SIM (security information management) products have become more accepted as critical components within the network security infrastructure. As such, understanding the criteria for selecting SIMs has become more important. Moreover, in a fast-evolving market segment [SIM becomes SEM (security event manager), becomes SI/EM, becomes …], it's more important to understand the important architectural differences and implementation requirements than the industry acronyms and product names. A wave of consolidation has already begun to hit the SIM market, but the major issues and deployment criteria span brands and individual technologies.
What is a SIM?
A SIM automates collection and analysis of information from all the security components in a network. Rather than having to look at logs and alerts from firewall, IDS, anti-virus, VPN, and other security systems, a security manager can obtain all of this information from a single SIM console. Some SIMs simply aggregate reports from these various components; others correlate the information to improve the quality of overall security information.
There are two key benefits to this data aggregation: First, it reduces the cost and improves the effectiveness of security monitoring. Second, it simplifies and improves reporting of security information for audits in support of regulatory compliance. HIPAA, Sarbanes-Oxley, GLB, and FISMA -- and the consequences of noncompliance -- are prime driving factors in the increased deployment of SIMs.
It's important to briefly consider the difference between SIM, SEM, and anomaly detection software. SIM systems tend to collect information of all sorts from security components. That information includes events, alerts, ongoing status, and full network-traffic capture.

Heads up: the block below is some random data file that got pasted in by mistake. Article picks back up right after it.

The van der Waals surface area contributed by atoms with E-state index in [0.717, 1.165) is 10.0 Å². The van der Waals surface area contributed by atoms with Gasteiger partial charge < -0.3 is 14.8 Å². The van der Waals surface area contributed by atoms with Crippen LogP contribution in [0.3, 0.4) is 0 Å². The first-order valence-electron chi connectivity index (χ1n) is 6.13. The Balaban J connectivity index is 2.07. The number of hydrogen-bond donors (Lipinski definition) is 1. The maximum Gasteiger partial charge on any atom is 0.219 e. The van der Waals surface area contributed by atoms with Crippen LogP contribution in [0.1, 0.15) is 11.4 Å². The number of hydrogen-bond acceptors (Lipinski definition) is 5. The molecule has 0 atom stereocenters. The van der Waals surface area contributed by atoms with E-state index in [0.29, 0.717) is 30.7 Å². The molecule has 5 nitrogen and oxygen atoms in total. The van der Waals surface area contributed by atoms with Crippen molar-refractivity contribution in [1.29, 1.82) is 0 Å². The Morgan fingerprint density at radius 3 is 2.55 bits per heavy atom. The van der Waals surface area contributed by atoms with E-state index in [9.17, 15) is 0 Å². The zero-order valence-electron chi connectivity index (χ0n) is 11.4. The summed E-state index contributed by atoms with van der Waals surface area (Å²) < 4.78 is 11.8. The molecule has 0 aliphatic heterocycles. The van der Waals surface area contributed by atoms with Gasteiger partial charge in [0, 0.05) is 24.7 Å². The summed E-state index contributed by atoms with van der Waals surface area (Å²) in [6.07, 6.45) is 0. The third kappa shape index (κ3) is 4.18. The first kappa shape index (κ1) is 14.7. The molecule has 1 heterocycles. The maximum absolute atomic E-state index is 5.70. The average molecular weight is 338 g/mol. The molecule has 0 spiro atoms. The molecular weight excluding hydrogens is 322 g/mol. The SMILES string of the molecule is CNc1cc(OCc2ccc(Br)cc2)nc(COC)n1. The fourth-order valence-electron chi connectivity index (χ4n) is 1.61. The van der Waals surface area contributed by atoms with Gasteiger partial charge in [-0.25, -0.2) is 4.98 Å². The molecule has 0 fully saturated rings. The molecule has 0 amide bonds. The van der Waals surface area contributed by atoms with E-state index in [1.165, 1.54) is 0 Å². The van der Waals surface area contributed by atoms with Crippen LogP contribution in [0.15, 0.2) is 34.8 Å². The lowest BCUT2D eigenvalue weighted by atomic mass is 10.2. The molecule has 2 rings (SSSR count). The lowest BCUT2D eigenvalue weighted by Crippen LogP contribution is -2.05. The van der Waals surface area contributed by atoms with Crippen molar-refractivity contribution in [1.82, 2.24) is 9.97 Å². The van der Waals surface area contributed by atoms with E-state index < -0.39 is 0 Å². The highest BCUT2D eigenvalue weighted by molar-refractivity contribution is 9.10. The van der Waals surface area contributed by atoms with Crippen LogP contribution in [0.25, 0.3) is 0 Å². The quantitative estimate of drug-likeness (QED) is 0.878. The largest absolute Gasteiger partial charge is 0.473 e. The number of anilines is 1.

SEM products, on the other hand, tend to focus on the events and alerts in an attempt to improve on IDS (intrusion detection system) functionality. Anomaly detection takes a somewhat different approach: It initially surveys the network to establish a baseline of condition and behavior, then reports on any changes to these patterns.
Some SIMs have adopted elements of anomaly detection in their operation. In fact, the functions of all three product types are rapidly converging. The market movement is clear; the label that will be applied to the resulting class of product is yet to be decided.
How does the SIM get information? The basic question is whether the SIM depends on agents (sometimes called monitors or probes) installed around the network, or does it take its information from the log files and SNMP events generated by the existing network infrastructure. If the product depends on its own agents, it can very tightly tie the input stream to event processing, which can make it somewhat more efficient. If the product depends on log files and SNMP events, it can cast a much wider net (though you must be sure that it can handle the log files produced by your infrastructure devices), and it can be less expensive to deploy.
Some products use a combination of the two architectures, accepting log files and using their own dedicated agents. You must look at the architecture of your network to know whether one approach or the other will provide the most visibility to the SIM.